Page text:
Guggenheim's clarification will no doubt disappoint those who feel that Ramsey's military-man turned crimefighter deserves a spotlight of his own, but being immortalized in the "Green Arrow" comic universe is no small consolation. However, the reasons - or, reason - given by Guggenheim for the lack of a power ring in Diggle's future could prove extremely telling.

John Stewart is Already a Star

Green Lantern New 52 John Stewart

John Stewart may have been seen by many as a supporting character to Hal Jordan in DC's published comics, but that's far from the case in the animated universe. Ask any DC fan under the age of 25, and it's Stewart they'll first connect to the 'Green Lantern' moniker thanks to Justice League and Justice League Unlimited. It's for that exact reason that John Stewart was a central figure in director George Miller's eventually-cancelled Justice League Mortal (to be played by Common).

Hal Jordan has since returned to the spotlight in DC's shared animated universe (influenced by, and expected to drive sales of DC's New 52 catalogue), Ryan Reynolds has already taken a failed crack at the character on the big screen, and now one of the minds behind DC's TV universe claims that a new "plan" for John Stewart is in the works - and it's not difficult to make some predictions.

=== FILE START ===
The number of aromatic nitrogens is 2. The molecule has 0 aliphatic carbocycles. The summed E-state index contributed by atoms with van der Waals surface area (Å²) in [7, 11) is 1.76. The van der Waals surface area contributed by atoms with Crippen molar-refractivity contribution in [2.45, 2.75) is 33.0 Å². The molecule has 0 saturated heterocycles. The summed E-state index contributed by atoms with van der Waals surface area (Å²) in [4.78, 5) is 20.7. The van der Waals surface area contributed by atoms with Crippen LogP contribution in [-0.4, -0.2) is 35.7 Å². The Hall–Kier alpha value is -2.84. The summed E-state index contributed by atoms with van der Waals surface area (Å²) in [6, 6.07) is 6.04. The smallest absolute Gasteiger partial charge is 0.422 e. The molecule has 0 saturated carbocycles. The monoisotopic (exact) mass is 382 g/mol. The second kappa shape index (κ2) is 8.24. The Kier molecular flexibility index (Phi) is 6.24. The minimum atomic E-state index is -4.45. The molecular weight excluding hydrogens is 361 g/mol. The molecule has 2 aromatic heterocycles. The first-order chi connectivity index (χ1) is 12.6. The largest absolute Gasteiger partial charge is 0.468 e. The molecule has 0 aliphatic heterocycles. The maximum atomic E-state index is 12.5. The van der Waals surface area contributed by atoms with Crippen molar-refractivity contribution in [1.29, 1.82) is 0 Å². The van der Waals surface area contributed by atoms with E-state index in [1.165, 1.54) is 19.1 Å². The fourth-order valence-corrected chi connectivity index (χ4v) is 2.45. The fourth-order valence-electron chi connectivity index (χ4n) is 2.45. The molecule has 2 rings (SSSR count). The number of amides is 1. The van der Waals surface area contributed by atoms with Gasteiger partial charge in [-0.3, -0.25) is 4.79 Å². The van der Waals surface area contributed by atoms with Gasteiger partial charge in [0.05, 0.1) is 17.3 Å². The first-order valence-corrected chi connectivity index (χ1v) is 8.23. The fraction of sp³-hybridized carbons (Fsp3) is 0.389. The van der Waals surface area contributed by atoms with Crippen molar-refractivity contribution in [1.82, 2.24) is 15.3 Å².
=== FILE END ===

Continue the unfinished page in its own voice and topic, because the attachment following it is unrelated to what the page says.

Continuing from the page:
We would remind skeptics that a similar situation arose when Arrow executive producer Andrew Kreisberg shot down hopes of seeing Harley Quinn on the show's own version of the Suicide Squad., stating that it had been discussed with DC Chief Creative Officer Geoff Johns, but ruled out since DC Comics "had other plans for her." We speculated that those words implied a Suicide Squad film moving forward, and we know how that story ended.

Green Lantern John Stewart Animated Justice League

Now, another producer cites mysterious (but apparently even more concrete) plans for John Stewart that rule him out for any incarnation on TV. Yet that implication isn't much of a surprise, as many fans (ourselves included) have seen the introduction of Stewart as a means to cast aside the issues with Green Lantern (2011), while adding further diversity to an already varied Justice League roster.